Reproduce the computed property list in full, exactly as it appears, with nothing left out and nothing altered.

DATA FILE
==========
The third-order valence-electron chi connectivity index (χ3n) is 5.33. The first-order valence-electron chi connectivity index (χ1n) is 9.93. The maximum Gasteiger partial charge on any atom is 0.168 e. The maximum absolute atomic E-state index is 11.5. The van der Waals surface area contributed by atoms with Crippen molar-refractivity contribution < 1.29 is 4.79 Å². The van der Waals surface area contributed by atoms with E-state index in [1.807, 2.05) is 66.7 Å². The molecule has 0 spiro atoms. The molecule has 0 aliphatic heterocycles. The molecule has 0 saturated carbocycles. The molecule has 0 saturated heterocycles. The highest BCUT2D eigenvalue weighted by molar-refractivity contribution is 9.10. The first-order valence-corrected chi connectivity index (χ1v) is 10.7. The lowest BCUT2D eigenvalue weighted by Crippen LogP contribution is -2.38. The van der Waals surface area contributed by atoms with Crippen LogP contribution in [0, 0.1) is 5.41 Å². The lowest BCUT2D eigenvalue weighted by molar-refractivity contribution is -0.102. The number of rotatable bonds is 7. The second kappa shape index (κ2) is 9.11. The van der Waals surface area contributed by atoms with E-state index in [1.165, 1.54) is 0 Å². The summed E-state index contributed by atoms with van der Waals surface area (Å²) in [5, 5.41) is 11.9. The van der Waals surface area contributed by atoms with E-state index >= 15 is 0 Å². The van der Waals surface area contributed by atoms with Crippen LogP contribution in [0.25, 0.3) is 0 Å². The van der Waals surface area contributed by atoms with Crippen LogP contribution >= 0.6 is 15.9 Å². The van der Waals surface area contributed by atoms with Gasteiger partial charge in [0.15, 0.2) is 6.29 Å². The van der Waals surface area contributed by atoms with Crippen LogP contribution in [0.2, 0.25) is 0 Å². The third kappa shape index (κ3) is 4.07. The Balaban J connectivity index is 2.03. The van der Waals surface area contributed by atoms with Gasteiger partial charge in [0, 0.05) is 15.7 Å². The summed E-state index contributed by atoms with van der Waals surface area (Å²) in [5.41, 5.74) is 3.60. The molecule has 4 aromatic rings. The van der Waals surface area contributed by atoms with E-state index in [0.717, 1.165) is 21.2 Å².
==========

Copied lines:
The third-order valence-electron chi connectivity index (χ3n) is 5.33. The first-order valence-electron chi connectivity index (χ1n) is 9.93. The maximum Gasteiger partial charge on any atom is 0.168 e. The maximum absolute atomic E-state index is 11.5. The van der Waals surface area contributed by atoms with Crippen molar-refractivity contribution < 1.29 is 4.79 Å². The van der Waals surface area contributed by atoms with E-state index in [1.807, 2.05) is 66.7 Å². The molecule has 0 spiro atoms. The molecule has 0 aliphatic heterocycles. The molecule has 0 saturated carbocycles. The molecule has 0 saturated heterocycles. The highest BCUT2D eigenvalue weighted by molar-refractivity contribution is 9.10. The first-order valence-corrected chi connectivity index (χ1v) is 10.7. The lowest BCUT2D eigenvalue weighted by Crippen LogP contribution is -2.38. The van der Waals surface area contributed by atoms with Crippen LogP contribution in [0, 0.1) is 5.41 Å². The lowest BCUT2D eigenvalue weighted by molar-refractivity contribution is -0.102. The number of rotatable bonds is 7. The second kappa shape index (κ2) is 9.11. The van der Waals surface area contributed by atoms with E-state index in [1.165, 1.54) is 0 Å². The summed E-state index contributed by atoms with van der Waals surface area (Å²) in [5, 5.41) is 11.9. The van der Waals surface area contributed by atoms with E-state index >= 15 is 0 Å². The van der Waals surface area contributed by atoms with Crippen LogP contribution in [0.25, 0.3) is 0 Å². The van der Waals surface area contributed by atoms with Crippen LogP contribution >= 0.6 is 15.9 Å². The van der Waals surface area contributed by atoms with Gasteiger partial charge in [0.15, 0.2) is 6.29 Å². The van der Waals surface area contributed by atoms with Crippen LogP contribution in [0.2, 0.25) is 0 Å². The third kappa shape index (κ3) is 4.07. The Balaban J connectivity index is 2.03. The van der Waals surface area contributed by atoms with Gasteiger partial charge in [0, 0.05) is 15.7 Å². The summed E-state index contributed by atoms with van der Waals surface area (Å²) in [5.41, 5.74) is 3.60. The molecule has 4 aromatic rings. The van der Waals surface area contributed by atoms with E-state index in [0.717, 1.165) is 21.2 Å².